Andrei Tarkovsky is one of cinema’s true poets. If you’re even a little hesitant to look at film as a legitimate art form just watch a film, any film, from the late Andrei Tarkovsky. He has a way of stretching time and action into images that get into the psyche of the characters. I remember watching Nostalgia for the first time, a scene where one of the characters attempts to take a candle from one end of a drained pool to the other without it going out, and it was affecting in its context. In a 9 minute shot he effectively captures the melancholy of his character without dialogue.
Tarkovsky isn’t for everyone. Often times people find his work boring, long, and pretentious. That’s a word, I find, that’s used too often with artists who try to communicate something real with their art, “pretentious”. I think artists who try to say something real or human are too often accused of preaching.
Something that Tarkovsky said of one of his films, Stalker, was that it wasn’t dull enough. He knows the effect his films have on a potential audience. He uses it as a tool to get under the audiences skin and accentuate the material, or to amplify something a character may feel. Though Tarkovsky certainly isn’t the only one to use long draw out takes to effectively move the audience to notice, he very knowingly uses it to tell a story.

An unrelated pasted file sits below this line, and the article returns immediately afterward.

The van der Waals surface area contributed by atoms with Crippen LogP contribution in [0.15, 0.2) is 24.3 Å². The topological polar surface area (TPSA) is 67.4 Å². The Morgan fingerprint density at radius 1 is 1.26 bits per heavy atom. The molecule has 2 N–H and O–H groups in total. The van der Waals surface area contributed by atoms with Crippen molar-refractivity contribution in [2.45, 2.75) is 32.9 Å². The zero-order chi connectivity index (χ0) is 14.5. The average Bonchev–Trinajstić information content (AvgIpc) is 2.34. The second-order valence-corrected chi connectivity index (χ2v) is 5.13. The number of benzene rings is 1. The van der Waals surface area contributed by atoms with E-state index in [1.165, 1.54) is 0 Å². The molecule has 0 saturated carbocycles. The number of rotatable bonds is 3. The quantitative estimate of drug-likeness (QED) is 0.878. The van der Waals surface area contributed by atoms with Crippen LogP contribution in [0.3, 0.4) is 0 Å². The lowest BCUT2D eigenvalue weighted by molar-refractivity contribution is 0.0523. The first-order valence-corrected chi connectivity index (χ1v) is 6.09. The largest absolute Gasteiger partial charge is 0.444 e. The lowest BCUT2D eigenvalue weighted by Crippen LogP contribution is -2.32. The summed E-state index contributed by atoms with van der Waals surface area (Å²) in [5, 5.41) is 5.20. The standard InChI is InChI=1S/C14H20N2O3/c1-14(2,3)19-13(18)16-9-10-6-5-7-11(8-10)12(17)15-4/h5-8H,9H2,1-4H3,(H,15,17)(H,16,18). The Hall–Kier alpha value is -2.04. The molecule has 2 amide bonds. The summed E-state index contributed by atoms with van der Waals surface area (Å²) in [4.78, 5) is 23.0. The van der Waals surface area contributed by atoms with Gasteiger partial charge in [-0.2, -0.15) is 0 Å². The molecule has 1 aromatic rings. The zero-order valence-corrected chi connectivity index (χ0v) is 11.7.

Having written and directed only 7 feature films (from 1962 to 1986) he manages to capture a dark human portrait that spans the middle ages, modern times, and the future. He explores timeless human struggles that deal with the human condition. It can be pretty grim, and I know for a lot of people it’s just not interesting, but if really given a chance there’s value in this darkly alluring corner of cinema. Films that don’t necessarily entertain but probe your mind with subtle imagery and sound.
Justin Kataquapit was born in Moose Factory, Ontario, raised in various towns across northern Canada. He has an interest in classic literature, cinema, and has a wide array of interests in the arts. He is currently in his final year in the Professional Writing program at Algonquin College.